Credit: Netflix
by Matt Lynch Featured Film Streaming Scene

Under Paris — Xavier Gens

June 6, 2024

A good animal attack movie doesn’t need to overstuff its checklist. Basically, all the film needs to do is trap a bunch of folks in a place with a killer beast and watch as they get picked off one by one for plus or minus 80 minutes — and make sure to add a liberal helping of gore. Where trouble comes is when maybe the filmmakers feel a little big for their britches and want their fun little bauble to act like a real movie and be taken seriously. Such is the case with the miserable Under Paris, wherein French trash captain Xavier Gens fully squanders his premise of a hungry mako shark on the loose in the Seine.

Bérénice Bejo stars as Sophia, a marine biologist studying, of course, sharks. As the film opens, she and a couple other researchers are investigating the “seventh continent,” a massive floating pile of garbage in the middle of the ocean. There she discovers that her subject, Lilith the Mako Shark, has grown unusually large and, turns out, unusually hungry. After a violent attack in which she’s dragged deep underwater by the big girl, we flash forward three years. When some old unexploded WWII ordnance is found in the river Seine, it’s also discovered that Lilith has somehow made her way to Paris. In a hilarious homage to Jaws, the mayor (Aurélia Petit) wants to keep the whole thing quiet because of a major swimming event due to take place in the river in a few days time. Gens seemed to miss the lesson: it’s never a good idea to remind the viewer of a much better movie they could be watching instead, and especially not when that movie is one of the best ever made.

Anyway, outside of that ill-advised bit reference, the rest sounds like good enough fun on paper. The problem, then, is that Under Paris is infuriatingly dull. Padded to within an inch of its life with characters standing around arguing about what they should be doing, viewers are left to wait a stultifying near-hour for the first big shark scene. It takes place in the flooded catacombs and mostly consists of a bunch of people flailing around in the water and trying to run away from the shark, but inevitably slipping and falling into the bloody sewers. There’s bafflingly little actual shark stuff to be found here, and what you do get is largely sub-standard CGI — it sincerely can’t be stressed enough just how diabolically boring Under Paris is. On top of that, its attempts to have something to say about climate change and inept bureaucracy are not only laughable but unnecessary, almost all of the shark victims are basically NPCs, and the film clocks a punishing hour and 45 minutes. Being that the film found its way to U.S. release via Netflix streaming rather than a genre film theatrical distributor, you might be forgiven in assuming that this is all actually by design, since the streamer seems to have the market cornered in “content” that you don’t have to pay attention to at all until something loud happens. If that’s the case with Under Paris, mission accomplished.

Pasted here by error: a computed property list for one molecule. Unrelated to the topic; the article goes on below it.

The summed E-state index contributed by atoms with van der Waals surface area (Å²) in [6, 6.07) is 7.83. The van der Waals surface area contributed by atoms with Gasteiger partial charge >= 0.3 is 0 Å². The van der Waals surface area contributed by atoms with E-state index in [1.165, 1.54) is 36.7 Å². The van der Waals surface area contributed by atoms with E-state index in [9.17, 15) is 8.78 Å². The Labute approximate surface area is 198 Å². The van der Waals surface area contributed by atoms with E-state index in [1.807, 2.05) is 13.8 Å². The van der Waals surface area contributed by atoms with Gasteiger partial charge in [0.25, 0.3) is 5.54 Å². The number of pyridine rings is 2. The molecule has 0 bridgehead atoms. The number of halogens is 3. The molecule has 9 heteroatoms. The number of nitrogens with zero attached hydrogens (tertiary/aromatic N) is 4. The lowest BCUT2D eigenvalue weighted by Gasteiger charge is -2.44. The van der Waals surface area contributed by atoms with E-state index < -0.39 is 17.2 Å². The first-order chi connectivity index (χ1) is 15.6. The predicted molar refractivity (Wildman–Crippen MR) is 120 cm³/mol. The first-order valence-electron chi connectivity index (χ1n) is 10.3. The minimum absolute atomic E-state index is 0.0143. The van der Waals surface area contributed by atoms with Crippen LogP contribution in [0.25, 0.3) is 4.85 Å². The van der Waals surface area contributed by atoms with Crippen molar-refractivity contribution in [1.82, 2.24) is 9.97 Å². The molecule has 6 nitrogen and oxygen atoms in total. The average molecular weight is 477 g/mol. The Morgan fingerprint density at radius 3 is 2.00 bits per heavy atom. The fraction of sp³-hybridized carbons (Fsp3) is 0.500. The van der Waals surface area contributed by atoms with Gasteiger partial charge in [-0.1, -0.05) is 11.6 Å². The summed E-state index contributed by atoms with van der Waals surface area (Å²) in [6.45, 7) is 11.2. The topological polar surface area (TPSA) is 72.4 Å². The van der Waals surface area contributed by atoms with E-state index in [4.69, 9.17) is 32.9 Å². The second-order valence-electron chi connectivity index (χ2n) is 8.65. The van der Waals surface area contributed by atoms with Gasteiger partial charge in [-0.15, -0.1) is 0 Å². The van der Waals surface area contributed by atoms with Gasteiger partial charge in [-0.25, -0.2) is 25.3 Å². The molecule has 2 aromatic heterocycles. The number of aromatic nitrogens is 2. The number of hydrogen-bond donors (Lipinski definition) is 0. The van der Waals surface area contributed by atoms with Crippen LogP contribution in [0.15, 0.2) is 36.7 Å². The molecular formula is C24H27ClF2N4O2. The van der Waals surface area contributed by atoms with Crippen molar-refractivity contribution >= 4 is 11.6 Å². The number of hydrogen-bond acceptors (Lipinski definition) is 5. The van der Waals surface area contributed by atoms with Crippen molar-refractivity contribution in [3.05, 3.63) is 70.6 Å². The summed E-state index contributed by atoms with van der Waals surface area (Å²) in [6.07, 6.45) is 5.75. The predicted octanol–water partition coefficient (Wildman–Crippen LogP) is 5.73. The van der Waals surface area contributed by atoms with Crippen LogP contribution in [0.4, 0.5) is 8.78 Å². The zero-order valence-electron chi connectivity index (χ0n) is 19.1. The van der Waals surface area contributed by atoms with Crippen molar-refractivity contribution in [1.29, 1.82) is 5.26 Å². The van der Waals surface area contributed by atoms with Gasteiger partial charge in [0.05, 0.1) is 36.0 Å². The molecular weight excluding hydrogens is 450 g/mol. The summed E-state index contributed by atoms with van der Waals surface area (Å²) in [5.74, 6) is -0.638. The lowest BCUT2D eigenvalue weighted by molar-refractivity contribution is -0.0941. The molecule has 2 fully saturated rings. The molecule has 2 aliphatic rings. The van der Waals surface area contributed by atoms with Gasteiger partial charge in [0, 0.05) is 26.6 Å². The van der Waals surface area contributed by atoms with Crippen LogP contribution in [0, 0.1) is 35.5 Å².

DIRECTOR: Xavier Gens;  CAST: Bérénice Bejo, Nassim Lyes, Léa Léviant, Anaïs Parello;  DISTRIBUTOR: Netflix;  STREAMINGJune 5;  RUNTIME: 1 h. 41 min.